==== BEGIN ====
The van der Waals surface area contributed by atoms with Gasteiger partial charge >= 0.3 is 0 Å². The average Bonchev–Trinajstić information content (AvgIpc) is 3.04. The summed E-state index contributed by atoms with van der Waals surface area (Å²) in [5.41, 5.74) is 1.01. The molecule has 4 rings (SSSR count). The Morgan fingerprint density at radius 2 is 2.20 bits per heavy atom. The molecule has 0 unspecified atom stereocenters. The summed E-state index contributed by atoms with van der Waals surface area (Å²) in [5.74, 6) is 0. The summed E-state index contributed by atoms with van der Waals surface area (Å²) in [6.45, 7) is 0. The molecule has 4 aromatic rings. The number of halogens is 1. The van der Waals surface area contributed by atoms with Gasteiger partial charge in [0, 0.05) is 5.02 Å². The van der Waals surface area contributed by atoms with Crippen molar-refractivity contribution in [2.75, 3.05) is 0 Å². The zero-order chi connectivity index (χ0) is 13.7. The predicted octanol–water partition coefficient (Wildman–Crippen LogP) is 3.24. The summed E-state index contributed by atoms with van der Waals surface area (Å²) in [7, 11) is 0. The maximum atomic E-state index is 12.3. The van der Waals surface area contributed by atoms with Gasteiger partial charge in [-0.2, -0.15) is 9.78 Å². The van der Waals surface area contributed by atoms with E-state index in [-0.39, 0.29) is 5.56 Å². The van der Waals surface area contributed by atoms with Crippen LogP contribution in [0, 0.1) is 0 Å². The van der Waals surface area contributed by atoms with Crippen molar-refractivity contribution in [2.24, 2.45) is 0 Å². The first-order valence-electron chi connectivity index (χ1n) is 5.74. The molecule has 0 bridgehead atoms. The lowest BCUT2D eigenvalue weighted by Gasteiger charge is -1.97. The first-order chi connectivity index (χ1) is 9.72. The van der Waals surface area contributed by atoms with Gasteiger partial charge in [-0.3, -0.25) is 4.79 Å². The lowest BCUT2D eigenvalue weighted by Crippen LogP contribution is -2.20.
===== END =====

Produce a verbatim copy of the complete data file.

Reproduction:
The van der Waals surface area contributed by atoms with Gasteiger partial charge >= 0.3 is 0 Å². The average Bonchev–Trinajstić information content (AvgIpc) is 3.04. The summed E-state index contributed by atoms with van der Waals surface area (Å²) in [5.41, 5.74) is 1.01. The molecule has 4 rings (SSSR count). The Morgan fingerprint density at radius 2 is 2.20 bits per heavy atom. The molecule has 0 unspecified atom stereocenters. The summed E-state index contributed by atoms with van der Waals surface area (Å²) in [5.74, 6) is 0. The summed E-state index contributed by atoms with van der Waals surface area (Å²) in [6.45, 7) is 0. The molecule has 4 aromatic rings. The number of halogens is 1. The van der Waals surface area contributed by atoms with Gasteiger partial charge in [0, 0.05) is 5.02 Å². The van der Waals surface area contributed by atoms with Crippen molar-refractivity contribution in [2.75, 3.05) is 0 Å². The zero-order chi connectivity index (χ0) is 13.7. The predicted octanol–water partition coefficient (Wildman–Crippen LogP) is 3.24. The summed E-state index contributed by atoms with van der Waals surface area (Å²) in [7, 11) is 0. The maximum atomic E-state index is 12.3. The van der Waals surface area contributed by atoms with Gasteiger partial charge in [-0.2, -0.15) is 9.78 Å². The van der Waals surface area contributed by atoms with E-state index in [-0.39, 0.29) is 5.56 Å². The van der Waals surface area contributed by atoms with Crippen LogP contribution in [0, 0.1) is 0 Å². The van der Waals surface area contributed by atoms with Crippen molar-refractivity contribution in [2.24, 2.45) is 0 Å². The first-order valence-electron chi connectivity index (χ1n) is 5.74. The molecule has 0 bridgehead atoms. The lowest BCUT2D eigenvalue weighted by Gasteiger charge is -1.97. The first-order chi connectivity index (χ1) is 9.72. The van der Waals surface area contributed by atoms with Gasteiger partial charge in [-0.3, -0.25) is 4.79 Å². The lowest BCUT2D eigenvalue weighted by Crippen LogP contribution is -2.20.